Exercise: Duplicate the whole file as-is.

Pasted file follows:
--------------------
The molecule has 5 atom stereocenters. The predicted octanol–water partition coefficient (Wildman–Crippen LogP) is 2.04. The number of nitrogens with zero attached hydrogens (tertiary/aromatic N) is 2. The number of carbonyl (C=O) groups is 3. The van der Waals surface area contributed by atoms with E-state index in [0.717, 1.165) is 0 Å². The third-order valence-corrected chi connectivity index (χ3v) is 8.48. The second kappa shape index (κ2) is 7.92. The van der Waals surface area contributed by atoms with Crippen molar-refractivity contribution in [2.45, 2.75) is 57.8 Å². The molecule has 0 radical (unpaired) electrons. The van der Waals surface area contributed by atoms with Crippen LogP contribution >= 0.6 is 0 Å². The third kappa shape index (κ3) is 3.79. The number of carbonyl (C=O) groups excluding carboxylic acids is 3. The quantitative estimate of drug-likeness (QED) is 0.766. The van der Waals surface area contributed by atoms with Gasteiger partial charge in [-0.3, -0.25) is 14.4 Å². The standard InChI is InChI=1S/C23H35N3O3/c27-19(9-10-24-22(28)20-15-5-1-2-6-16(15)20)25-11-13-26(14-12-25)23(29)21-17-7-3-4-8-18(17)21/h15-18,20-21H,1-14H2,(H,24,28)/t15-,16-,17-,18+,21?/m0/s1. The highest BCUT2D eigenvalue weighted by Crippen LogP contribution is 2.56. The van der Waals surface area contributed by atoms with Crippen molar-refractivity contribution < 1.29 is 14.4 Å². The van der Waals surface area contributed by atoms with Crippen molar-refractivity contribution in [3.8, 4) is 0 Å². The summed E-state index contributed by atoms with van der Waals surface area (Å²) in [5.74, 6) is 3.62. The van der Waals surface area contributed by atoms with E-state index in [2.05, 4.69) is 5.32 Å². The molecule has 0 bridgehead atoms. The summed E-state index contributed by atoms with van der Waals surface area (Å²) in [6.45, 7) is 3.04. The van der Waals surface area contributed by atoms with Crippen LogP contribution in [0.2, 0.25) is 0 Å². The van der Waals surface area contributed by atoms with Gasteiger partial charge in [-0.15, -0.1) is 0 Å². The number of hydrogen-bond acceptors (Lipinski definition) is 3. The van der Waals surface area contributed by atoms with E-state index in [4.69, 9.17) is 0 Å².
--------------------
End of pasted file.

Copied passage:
The molecule has 5 atom stereocenters. The predicted octanol–water partition coefficient (Wildman–Crippen LogP) is 2.04. The number of nitrogens with zero attached hydrogens (tertiary/aromatic N) is 2. The number of carbonyl (C=O) groups is 3. The van der Waals surface area contributed by atoms with E-state index in [0.717, 1.165) is 0 Å². The third-order valence-corrected chi connectivity index (χ3v) is 8.48. The second kappa shape index (κ2) is 7.92. The van der Waals surface area contributed by atoms with Crippen molar-refractivity contribution in [2.45, 2.75) is 57.8 Å². The molecule has 0 radical (unpaired) electrons. The van der Waals surface area contributed by atoms with Crippen LogP contribution >= 0.6 is 0 Å². The third kappa shape index (κ3) is 3.79. The number of carbonyl (C=O) groups excluding carboxylic acids is 3. The quantitative estimate of drug-likeness (QED) is 0.766. The van der Waals surface area contributed by atoms with Gasteiger partial charge in [-0.3, -0.25) is 14.4 Å². The standard InChI is InChI=1S/C23H35N3O3/c27-19(9-10-24-22(28)20-15-5-1-2-6-16(15)20)25-11-13-26(14-12-25)23(29)21-17-7-3-4-8-18(17)21/h15-18,20-21H,1-14H2,(H,24,28)/t15-,16-,17-,18+,21?/m0/s1. The highest BCUT2D eigenvalue weighted by Crippen LogP contribution is 2.56. The van der Waals surface area contributed by atoms with Crippen molar-refractivity contribution < 1.29 is 14.4 Å². The van der Waals surface area contributed by atoms with Crippen molar-refractivity contribution in [3.8, 4) is 0 Å². The summed E-state index contributed by atoms with van der Waals surface area (Å²) in [5.74, 6) is 3.62. The van der Waals surface area contributed by atoms with E-state index in [2.05, 4.69) is 5.32 Å². The molecule has 0 bridgehead atoms. The summed E-state index contributed by atoms with van der Waals surface area (Å²) in [6.45, 7) is 3.04. The van der Waals surface area contributed by atoms with Crippen LogP contribution in [0.2, 0.25) is 0 Å². The van der Waals surface area contributed by atoms with Gasteiger partial charge in [-0.15, -0.1) is 0 Å². The number of hydrogen-bond acceptors (Lipinski definition) is 3. The van der Waals surface area contributed by atoms with E-state index in [4.69, 9.17) is 0 Å².